Where great ideas for gardens bloom and grow
BARACK and Michelle Obama aren't the only presidential high fliers to turn to the soil -- Ireland's first family are also keen on growing their own.
President Mary McAleese revealed yesterday that the example of Bloom had inspired her family to start growing vegetables at their Roscommon home.
Opening the gardening extravaganza at the Phoenix Park, the President said the only problem was the spectacular gardens on display could make you dissatisfied with what you had at home.
"Inspired by Bloom the first year, my family have started growing vegetables at home in Roscommon. I'm particularly proud of the fact that the men in my life have now learned how to do straight potato drills," she said.
After a "really tough winter", nature was again proving how tough she was, but there was no doubt the event would inspire many, even if it was just to grow some basil in a pot in their kitchen, Mrs McAleese said.
Up to 60,000 people are expected to attend Bloom over this weekend with queues forming even before the event was formally opened yesterday.
Advance bookings were also double the level of last year, said Aidan Cotter, chief executive of Bord Bia, which organises the event.
The downturn had forced them to work harder to get sponsors, and many gardens had had to work closely with their backers, but the standards of judging remained rigorous, he said.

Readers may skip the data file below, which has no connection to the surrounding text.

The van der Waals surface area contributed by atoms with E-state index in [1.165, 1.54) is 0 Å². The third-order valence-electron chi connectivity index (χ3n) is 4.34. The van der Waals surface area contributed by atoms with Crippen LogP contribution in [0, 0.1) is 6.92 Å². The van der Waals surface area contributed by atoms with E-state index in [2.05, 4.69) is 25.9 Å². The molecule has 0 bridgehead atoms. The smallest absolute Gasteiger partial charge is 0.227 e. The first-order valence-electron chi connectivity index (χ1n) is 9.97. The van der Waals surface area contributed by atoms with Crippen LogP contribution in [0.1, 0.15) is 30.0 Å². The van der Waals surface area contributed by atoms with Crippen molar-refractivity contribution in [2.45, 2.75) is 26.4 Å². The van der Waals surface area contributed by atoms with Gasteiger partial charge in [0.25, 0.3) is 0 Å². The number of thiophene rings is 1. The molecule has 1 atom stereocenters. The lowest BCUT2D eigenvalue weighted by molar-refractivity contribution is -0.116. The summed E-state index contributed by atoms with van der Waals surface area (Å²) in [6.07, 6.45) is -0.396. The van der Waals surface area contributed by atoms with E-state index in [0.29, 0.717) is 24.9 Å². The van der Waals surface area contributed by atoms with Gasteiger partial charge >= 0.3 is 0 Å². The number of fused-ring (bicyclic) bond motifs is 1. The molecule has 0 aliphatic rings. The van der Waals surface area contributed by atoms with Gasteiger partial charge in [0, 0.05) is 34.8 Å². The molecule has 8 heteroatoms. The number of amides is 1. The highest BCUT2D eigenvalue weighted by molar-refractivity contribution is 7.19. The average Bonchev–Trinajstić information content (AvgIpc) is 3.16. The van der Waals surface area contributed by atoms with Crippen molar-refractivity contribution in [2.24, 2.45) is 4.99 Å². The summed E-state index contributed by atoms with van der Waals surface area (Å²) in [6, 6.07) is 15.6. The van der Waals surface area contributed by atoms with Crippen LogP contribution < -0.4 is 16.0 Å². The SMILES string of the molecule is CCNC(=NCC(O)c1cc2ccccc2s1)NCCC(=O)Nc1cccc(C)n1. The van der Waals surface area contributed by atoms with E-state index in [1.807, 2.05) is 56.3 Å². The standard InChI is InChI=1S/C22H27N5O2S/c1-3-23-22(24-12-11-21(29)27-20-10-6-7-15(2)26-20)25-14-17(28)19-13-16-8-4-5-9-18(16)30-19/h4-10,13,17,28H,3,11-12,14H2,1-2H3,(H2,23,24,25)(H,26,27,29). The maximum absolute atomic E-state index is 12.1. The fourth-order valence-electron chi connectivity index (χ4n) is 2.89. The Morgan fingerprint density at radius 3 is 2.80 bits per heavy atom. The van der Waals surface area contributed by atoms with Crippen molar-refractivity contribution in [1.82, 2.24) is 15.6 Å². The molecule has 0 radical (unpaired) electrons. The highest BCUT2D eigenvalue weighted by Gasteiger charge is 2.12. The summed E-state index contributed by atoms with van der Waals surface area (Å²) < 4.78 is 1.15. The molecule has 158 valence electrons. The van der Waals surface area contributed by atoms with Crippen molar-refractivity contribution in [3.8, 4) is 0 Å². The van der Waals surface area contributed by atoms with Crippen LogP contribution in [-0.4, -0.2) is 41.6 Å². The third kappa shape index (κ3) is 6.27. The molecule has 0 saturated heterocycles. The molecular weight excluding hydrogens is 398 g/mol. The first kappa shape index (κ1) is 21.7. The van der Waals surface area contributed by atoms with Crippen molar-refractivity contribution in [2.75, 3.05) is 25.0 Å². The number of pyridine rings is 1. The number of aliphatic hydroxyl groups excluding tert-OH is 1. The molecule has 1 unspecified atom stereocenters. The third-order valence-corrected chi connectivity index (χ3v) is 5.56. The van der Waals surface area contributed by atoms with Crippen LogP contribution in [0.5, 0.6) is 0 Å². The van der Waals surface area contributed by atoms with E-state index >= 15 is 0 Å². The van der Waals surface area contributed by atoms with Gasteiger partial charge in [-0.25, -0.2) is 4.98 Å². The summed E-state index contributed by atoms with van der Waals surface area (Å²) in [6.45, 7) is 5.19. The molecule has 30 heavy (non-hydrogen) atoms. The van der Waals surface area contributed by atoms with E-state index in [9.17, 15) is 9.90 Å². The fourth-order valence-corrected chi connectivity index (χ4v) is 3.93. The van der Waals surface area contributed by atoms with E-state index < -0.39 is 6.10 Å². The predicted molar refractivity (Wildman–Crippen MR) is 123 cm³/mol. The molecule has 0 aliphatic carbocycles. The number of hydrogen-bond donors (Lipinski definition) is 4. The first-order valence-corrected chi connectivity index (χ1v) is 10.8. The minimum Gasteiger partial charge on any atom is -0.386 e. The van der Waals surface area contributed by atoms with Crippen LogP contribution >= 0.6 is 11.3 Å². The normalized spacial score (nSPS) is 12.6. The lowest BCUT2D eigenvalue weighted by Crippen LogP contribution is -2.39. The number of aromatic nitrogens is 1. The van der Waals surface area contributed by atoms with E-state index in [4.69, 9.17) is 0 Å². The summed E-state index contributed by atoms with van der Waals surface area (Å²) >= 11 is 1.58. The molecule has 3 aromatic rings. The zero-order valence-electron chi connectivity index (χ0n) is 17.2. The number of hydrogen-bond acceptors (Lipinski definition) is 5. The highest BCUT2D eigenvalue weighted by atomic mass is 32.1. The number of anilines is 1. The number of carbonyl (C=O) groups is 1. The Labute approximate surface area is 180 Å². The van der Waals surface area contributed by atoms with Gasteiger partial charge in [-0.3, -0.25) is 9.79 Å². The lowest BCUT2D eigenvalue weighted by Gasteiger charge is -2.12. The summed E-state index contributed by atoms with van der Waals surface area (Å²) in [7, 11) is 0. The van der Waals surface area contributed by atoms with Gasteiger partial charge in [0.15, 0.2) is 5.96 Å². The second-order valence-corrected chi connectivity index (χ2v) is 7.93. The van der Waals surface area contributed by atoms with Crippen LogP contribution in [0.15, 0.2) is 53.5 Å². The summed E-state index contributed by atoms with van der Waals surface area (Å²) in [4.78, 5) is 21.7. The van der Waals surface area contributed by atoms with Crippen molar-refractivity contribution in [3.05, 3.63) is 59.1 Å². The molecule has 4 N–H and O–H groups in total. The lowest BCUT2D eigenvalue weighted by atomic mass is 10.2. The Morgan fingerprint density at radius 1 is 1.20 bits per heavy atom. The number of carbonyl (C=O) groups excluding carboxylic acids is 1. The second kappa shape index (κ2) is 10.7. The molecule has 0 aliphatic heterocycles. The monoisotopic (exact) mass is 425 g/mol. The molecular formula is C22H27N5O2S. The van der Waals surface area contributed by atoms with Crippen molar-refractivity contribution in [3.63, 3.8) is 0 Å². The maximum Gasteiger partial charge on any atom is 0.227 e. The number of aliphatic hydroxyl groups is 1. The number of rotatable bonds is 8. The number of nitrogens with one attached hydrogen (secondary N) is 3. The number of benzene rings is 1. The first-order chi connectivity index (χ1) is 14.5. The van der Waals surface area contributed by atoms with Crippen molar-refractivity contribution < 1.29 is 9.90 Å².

Chelsea Flower Show judge Andrew Wilson and gold medal winner Mark Gregory were among the judges who awarded medals yesterday.
The winner of the Best in Show category was Jane McCorkell of Kilsallaghan, Co Meath, whose lush "Rain Garden" aimed to show how you could harvest the rain to supply your garden.
Designers were facing a tougher time during the recession but it did mean a more thoughtful approach to what people wanted, she said.
"The upside is that people are at home more, they're not jetting off to Portugal for the entire summer so they're more interested in what they've got in their garden, they're spending a lot more time in it," she said.
Paul Doyle's Specsavers Garden: "Eclipse 2010" won the overall prize in the medium garden category while the winner of Best Overall Small Garden was "Beauty & the Bees", aimed at attracting threatened honeybees, created by 3Design and Roisin de Buitlear.
In total some 25 gardens have been created for Bloom with another 50 horticultural displays, aimed at showcasing what can be done with even the smallest space.